If I am not mistaken the Hosanna-Tabor school was not a seminary (i.e. graduate school training ministers) but rather a private, church-based K-12 school. The courts can take this in one of two directions. One is the way of Canada, which says that religious schools (other than those that prepare clergy) are no more protected than non-religious schools. Public policy laws oppose discrimination trump the religious convictions of the sponsoring religious organization. This is the narrow, socially "liberal" viewpoint. The Canadian example is Trinity Western University, which failed to gain accreditation for its proposed law school because students signed a morality honor code prohibiting gay or extra-marital sex. My argument pleases social conservatives, but might be considered libertarian, as well. Religiously-oriented schools should have the right to discriminate in the hiring of faculty--and in the selection of students. One way of looking at is freedom of association.  

My thoughts on this is that there is a lot of water under the bridge that separates church from state and that separation goes both ways.  Thus that state should have no more influence over institutions of religions than religions have over the state.  But keep in mind that my ancestors were forced to leave the USA in order to have freedom of religion almost 200 years ago.  Sadly that primary force towards depriving my ancestors of their freedoms of religion are the primary targets today.  One could say - what goes around comes around.  Never-the-less I am personally concerned at the freedoms that are being lost on so many fronts - including and especially concerning religion and the right of assembly.

One perhaps of point of interest - is the risk that COVID-19 poses on the LGBTQ community.  I have not heard anything that draws any association - I have no idea if the risk is high, medium or low.

 

The Traveler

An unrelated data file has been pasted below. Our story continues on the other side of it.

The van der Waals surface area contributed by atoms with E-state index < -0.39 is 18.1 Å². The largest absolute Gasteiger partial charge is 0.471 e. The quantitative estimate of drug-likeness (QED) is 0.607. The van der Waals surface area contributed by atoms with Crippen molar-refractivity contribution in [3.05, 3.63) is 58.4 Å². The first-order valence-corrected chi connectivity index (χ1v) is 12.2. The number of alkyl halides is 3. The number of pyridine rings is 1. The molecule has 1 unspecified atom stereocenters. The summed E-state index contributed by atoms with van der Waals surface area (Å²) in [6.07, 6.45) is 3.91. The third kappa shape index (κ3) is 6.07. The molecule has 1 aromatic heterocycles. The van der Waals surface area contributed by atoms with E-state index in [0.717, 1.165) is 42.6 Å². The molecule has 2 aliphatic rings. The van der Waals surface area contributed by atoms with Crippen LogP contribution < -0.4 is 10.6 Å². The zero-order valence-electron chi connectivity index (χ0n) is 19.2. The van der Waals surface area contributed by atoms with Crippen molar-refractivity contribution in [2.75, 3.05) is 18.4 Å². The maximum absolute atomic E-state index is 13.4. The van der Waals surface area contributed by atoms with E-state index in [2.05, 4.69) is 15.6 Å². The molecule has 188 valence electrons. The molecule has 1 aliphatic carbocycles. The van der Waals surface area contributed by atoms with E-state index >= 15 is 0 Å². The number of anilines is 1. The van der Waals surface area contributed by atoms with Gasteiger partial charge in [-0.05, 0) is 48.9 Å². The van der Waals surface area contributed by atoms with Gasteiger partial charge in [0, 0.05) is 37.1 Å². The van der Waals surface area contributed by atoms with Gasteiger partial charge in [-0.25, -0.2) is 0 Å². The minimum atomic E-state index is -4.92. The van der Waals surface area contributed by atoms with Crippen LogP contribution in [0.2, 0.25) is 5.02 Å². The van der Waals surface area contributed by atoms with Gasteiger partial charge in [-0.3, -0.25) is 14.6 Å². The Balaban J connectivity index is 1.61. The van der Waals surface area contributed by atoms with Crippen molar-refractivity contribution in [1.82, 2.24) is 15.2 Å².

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17 hours ago, Traveler said:

 

One perhaps of point of interest - is the risk that COVID-19 poses on the LGBTQ community.  I have not heard anything that draws any association - I have no idea if the risk is high, medium or low.

 

I’ve thought about that as well. Would the Bay Area be comfortable with the Mayor issuing orders to close “non-essential” businesses that cater specifically to gay people? What if it’s in the name of public health, or to slow the spread of disease? Is the authority or the rationale any different from the one currently employed?

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Dystopian futures that currently exist:

1. Some psychologists argue that children are not emotionally-cognitively able to grapple with spirituality with any sort of autonomy until they are about 16. Some secularists argue that parents should not be allowed to subject their children to religious indoctrination until that age, since doing so is akin to brainwashing.

2. Government has proven it can pressure-and even litigate-colleges/universities into public policy submission, even over matters that are grounded in sincerely held religious beliefs.

3. LGBT have been somewhat successful at branding advocates of religious liberty as really just using their so-called spirituality to shield their bigotry and hate.

4. Germany outlaws homeschooling in large part because government claims the right to socialize children in accordance with public policy.

5. The former Soviet Union subjected people of faith to psychiatric abuse in order to "correct" their mental illness (read: religious convictions).

Bottom line: I pray that Gordon College wins this case that that Hosanna-Tabor becomes established as a very broad judicial doctrine and precedent.

Edited by prisonchaplain

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On 4/12/2020 at 7:50 PM, prisonchaplain said:

Dystopian futures that currently exist:

1. Some psychologists argue that children are not emotionally-cognitively able to grapple with spirituality with any sort of autonomy until they are about 16. Some secularists argue that parents should not be allowed to subject their children to religious indoctrination until that age, since doing so is akin to brainwashing.

But you should give your 8 year old hormone blockers... Hah hah.